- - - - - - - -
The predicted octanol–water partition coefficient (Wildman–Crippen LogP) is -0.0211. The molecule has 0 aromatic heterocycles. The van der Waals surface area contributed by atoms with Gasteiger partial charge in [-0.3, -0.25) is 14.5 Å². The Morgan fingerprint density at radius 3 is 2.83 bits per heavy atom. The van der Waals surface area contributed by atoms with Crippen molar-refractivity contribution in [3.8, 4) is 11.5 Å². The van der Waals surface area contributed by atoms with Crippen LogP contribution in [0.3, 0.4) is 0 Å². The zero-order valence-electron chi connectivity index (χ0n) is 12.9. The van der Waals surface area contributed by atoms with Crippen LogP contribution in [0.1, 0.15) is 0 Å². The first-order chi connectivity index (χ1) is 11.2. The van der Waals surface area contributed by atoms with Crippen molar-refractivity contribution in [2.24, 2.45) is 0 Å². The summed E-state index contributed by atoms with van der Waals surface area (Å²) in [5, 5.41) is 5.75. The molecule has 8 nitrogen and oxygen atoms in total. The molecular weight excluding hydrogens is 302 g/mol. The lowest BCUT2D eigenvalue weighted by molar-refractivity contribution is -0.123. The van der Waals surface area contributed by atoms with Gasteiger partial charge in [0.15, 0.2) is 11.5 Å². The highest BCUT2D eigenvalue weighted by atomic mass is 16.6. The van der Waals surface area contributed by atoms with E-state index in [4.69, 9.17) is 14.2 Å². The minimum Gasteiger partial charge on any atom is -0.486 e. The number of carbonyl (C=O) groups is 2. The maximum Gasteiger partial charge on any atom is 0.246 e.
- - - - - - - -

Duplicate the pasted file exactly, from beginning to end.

The predicted octanol–water partition coefficient (Wildman–Crippen LogP) is -0.0211. The molecule has 0 aromatic heterocycles. The van der Waals surface area contributed by atoms with Gasteiger partial charge in [-0.3, -0.25) is 14.5 Å². The Morgan fingerprint density at radius 3 is 2.83 bits per heavy atom. The van der Waals surface area contributed by atoms with Crippen molar-refractivity contribution in [3.8, 4) is 11.5 Å². The van der Waals surface area contributed by atoms with Crippen LogP contribution in [0.3, 0.4) is 0 Å². The zero-order valence-electron chi connectivity index (χ0n) is 12.9. The van der Waals surface area contributed by atoms with Crippen LogP contribution in [0.1, 0.15) is 0 Å². The first-order chi connectivity index (χ1) is 11.2. The van der Waals surface area contributed by atoms with Crippen molar-refractivity contribution in [2.24, 2.45) is 0 Å². The summed E-state index contributed by atoms with van der Waals surface area (Å²) in [5, 5.41) is 5.75. The molecule has 8 nitrogen and oxygen atoms in total. The molecular weight excluding hydrogens is 302 g/mol. The lowest BCUT2D eigenvalue weighted by molar-refractivity contribution is -0.123. The van der Waals surface area contributed by atoms with Gasteiger partial charge in [0.15, 0.2) is 11.5 Å². The highest BCUT2D eigenvalue weighted by atomic mass is 16.6. The van der Waals surface area contributed by atoms with E-state index in [4.69, 9.17) is 14.2 Å². The minimum Gasteiger partial charge on any atom is -0.486 e. The number of carbonyl (C=O) groups is 2. The maximum Gasteiger partial charge on any atom is 0.246 e.